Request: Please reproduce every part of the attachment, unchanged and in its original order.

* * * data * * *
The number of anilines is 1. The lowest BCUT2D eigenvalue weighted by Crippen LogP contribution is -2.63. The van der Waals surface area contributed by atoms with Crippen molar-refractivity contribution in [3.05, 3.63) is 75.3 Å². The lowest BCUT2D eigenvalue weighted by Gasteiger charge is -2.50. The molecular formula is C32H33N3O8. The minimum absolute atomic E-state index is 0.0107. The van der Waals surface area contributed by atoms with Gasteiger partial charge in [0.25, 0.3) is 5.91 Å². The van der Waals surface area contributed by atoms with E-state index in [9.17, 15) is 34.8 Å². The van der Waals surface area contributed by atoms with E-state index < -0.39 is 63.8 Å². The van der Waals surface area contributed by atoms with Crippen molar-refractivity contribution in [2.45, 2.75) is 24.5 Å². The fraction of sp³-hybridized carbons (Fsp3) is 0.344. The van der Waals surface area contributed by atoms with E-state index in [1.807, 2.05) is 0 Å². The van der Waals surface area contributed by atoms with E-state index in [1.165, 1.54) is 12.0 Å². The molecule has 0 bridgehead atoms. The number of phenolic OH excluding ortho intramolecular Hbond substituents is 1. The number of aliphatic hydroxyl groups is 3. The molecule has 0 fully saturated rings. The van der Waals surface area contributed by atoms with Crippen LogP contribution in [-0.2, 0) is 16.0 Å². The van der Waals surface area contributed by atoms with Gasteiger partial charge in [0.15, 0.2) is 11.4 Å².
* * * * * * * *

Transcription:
The number of anilines is 1. The lowest BCUT2D eigenvalue weighted by Crippen LogP contribution is -2.63. The van der Waals surface area contributed by atoms with Crippen molar-refractivity contribution in [3.05, 3.63) is 75.3 Å². The lowest BCUT2D eigenvalue weighted by Gasteiger charge is -2.50. The molecular formula is C32H33N3O8. The minimum absolute atomic E-state index is 0.0107. The van der Waals surface area contributed by atoms with Gasteiger partial charge in [0.25, 0.3) is 5.91 Å². The van der Waals surface area contributed by atoms with E-state index in [9.17, 15) is 34.8 Å². The van der Waals surface area contributed by atoms with E-state index < -0.39 is 63.8 Å². The van der Waals surface area contributed by atoms with Crippen molar-refractivity contribution in [2.45, 2.75) is 24.5 Å². The fraction of sp³-hybridized carbons (Fsp3) is 0.344. The van der Waals surface area contributed by atoms with E-state index in [1.807, 2.05) is 0 Å². The van der Waals surface area contributed by atoms with E-state index in [1.165, 1.54) is 12.0 Å². The molecule has 0 bridgehead atoms. The number of phenolic OH excluding ortho intramolecular Hbond substituents is 1. The number of aliphatic hydroxyl groups is 3. The molecule has 0 fully saturated rings. The van der Waals surface area contributed by atoms with Crippen LogP contribution in [-0.2, 0) is 16.0 Å². The van der Waals surface area contributed by atoms with Gasteiger partial charge in [0.15, 0.2) is 11.4 Å².